Read transcripts of debates in both Houses
Produced by Commons Library, Lords Library and Parliamentary Office Science and Technology
Search for Members by name, postcode, constituency and party
Learn about their experience, knowledge and interests
Celebrating people who have made Parliament a positive, inclusive working environment
Four staff networks for people to discuss and consider issues.
2018 marks 100 years since some women, and all men, could vote. Find out how you can join in
Sign up for the Your Parliament newsletter to find out how you can get involved
Take a tour of Parliament and enjoy a delicious afternoon tea by the River Thames
See some of the sights you’ll encounter on a tour of Parliament
Book a school visit, classroom workshop or teacher-training session
Access videos, worksheets, lesson plans and games
Public Accounts Committee
Report published 22 June 2018. Government response published 9 October 2018.
Over the past two decades, government has been concerned with improving science, technology, engineering and mathematics (STEM) skills in the UK workforce to help improve productivity and economic growth. The current government’s 2017 Industrial Strategy policy paper recognised the importance of STEM skills for the future of UK industries.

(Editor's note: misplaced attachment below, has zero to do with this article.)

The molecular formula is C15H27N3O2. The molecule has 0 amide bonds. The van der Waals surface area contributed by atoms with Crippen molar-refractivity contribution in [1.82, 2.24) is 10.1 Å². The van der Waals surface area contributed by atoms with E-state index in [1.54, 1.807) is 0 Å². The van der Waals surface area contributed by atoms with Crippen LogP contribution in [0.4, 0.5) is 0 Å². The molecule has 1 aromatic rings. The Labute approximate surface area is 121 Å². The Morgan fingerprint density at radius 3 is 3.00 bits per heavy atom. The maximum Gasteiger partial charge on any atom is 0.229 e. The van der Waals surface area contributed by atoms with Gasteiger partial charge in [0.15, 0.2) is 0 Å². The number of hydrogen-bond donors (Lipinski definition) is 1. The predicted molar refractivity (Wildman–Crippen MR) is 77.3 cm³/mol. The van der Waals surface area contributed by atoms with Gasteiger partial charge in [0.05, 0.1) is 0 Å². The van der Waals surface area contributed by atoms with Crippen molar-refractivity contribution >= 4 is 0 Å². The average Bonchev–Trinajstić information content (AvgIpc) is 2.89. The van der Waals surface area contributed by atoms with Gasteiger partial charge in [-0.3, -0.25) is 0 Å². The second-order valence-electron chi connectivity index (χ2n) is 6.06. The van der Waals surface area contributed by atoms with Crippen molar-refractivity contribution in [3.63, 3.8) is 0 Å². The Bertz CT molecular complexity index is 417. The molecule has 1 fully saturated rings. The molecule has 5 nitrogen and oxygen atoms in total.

According to a recent report by the National Audit Office, the government is currently unsure of the nature of any STEM skills shortage as estimates vary. The report also found evidence of a STEM skills ‘mismatch’ with some areas—for example technicians—experiencing higher demand than others.
Although some initiatives to address STEM skills shortages have been successful there remain problems. For example, women remain underrepresented in STEM courses and jobs, and in 2016 only 24% of those with STEM degrees were working in a STEM field six months after graduation.
The Committee will ask representatives from the Department for Education and the Department for Business, Energy and Industrial Strategy about their understanding of the current STEM skills shortage, whether current initiatives are performing adequately, and how to ensure past problems in developing STEM skills do not recur.
Read all transcripts, written evidence and other material related to the inquiry on delivering STEM skills for the economy.
Public Accounts Committee report warns of potential Brexit impact and calls for action on gender imbalances